Every class file can contain an arbitrary number of annotations that specify the behaviour of the class or interface in the file (see Class Attributes). The annotations that BML supports are a subset of the annotations JML provides to specify classes and interfaces. The syntax of these bml-declarations is as follows.
bml-declaration ::= invariant | history-constraint | represents-decl | initially-clause
[AS 28052008: initially and represents clauses not in grammar. MH 20/6/08: same for invariants and constraints - restriction on represents clause being functional is mentioned in text] [AS 28052008: shoudn't we add modifiers in front of these. MH 20/6/08: agreed] TODO Aleksy
Each of these declarations can be decorated with several modifiers, added as access flags to the attributes describing the annotations.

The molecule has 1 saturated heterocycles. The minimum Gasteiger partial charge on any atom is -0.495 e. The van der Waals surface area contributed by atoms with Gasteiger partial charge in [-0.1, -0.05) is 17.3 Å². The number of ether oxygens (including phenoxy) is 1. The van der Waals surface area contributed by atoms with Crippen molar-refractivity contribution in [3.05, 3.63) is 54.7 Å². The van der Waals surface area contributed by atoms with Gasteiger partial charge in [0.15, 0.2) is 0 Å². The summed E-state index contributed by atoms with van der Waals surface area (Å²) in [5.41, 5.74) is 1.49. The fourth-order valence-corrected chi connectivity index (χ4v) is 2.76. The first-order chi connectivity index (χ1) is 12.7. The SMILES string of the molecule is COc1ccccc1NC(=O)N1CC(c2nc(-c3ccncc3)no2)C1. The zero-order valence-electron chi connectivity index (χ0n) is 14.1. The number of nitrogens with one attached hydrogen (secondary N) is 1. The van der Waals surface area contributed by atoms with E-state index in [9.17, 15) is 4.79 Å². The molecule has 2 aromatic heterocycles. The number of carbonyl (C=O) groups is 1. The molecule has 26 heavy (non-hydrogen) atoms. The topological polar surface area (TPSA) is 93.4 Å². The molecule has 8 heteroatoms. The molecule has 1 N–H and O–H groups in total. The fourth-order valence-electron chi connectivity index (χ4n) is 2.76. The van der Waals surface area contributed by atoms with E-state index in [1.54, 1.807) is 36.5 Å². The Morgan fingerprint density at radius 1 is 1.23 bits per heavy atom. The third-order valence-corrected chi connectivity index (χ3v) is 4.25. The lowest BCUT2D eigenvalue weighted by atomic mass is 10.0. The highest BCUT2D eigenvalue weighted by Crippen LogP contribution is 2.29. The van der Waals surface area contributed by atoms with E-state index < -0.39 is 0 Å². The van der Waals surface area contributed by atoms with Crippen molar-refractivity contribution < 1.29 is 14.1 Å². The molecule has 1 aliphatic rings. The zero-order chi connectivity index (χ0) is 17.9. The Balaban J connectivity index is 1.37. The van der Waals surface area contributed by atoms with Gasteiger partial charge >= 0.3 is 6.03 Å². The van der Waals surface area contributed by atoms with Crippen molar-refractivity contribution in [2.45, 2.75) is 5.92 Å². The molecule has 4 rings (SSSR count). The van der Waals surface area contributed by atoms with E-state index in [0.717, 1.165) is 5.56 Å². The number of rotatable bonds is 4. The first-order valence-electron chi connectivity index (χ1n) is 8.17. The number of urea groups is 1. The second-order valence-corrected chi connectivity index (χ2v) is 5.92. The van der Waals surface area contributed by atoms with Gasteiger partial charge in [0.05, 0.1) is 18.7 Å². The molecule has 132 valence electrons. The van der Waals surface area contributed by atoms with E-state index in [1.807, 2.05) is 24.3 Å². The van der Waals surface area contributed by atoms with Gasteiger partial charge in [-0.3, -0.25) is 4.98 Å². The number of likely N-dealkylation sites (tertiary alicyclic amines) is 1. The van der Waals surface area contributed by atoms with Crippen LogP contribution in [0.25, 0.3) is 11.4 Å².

Invariants are properties that have to hold in all visible states, while constraints specify a relationship that should hold for the combination of each visible state and any visible state that occurs later in the program's execution. Initially clauses describe the initial relation between various elements of the class. They are supposed to hold just after the appropriate initializer is finished: class static initializers for static clauses and constructors for instance clauses. Represents clauses describe what is represented by a given model field. Notice that BML only supports the functional version of the represents clause. The semantics of these keywords is the same as described in Chapter 8 of the JML Reference Manual.